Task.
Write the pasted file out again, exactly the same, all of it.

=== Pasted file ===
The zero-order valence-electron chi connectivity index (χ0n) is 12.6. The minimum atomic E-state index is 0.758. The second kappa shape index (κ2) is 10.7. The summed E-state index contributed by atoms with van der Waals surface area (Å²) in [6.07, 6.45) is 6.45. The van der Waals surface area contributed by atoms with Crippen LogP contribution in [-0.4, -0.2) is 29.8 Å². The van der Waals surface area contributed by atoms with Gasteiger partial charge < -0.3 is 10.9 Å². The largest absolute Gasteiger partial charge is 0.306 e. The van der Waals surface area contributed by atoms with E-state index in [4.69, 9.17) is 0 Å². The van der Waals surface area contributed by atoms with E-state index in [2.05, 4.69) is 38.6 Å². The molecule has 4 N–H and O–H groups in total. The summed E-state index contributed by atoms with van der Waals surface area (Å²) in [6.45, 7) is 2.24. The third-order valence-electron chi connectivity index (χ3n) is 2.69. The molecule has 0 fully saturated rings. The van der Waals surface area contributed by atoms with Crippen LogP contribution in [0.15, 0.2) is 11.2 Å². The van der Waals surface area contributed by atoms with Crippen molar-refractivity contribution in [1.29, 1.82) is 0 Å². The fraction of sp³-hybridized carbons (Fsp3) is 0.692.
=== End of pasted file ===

The zero-order valence-electron chi connectivity index (χ0n) is 12.6. The minimum atomic E-state index is 0.758. The second kappa shape index (κ2) is 10.7. The summed E-state index contributed by atoms with van der Waals surface area (Å²) in [6.07, 6.45) is 6.45. The van der Waals surface area contributed by atoms with Crippen LogP contribution in [-0.4, -0.2) is 29.8 Å². The van der Waals surface area contributed by atoms with Gasteiger partial charge < -0.3 is 10.9 Å². The largest absolute Gasteiger partial charge is 0.306 e. The van der Waals surface area contributed by atoms with E-state index in [4.69, 9.17) is 0 Å². The van der Waals surface area contributed by atoms with E-state index in [2.05, 4.69) is 38.6 Å². The molecule has 4 N–H and O–H groups in total. The summed E-state index contributed by atoms with van der Waals surface area (Å²) in [6.45, 7) is 2.24. The third-order valence-electron chi connectivity index (χ3n) is 2.69. The molecule has 0 fully saturated rings. The van der Waals surface area contributed by atoms with Crippen LogP contribution in [0.15, 0.2) is 11.2 Å². The van der Waals surface area contributed by atoms with Crippen molar-refractivity contribution in [1.29, 1.82) is 0 Å². The fraction of sp³-hybridized carbons (Fsp3) is 0.692.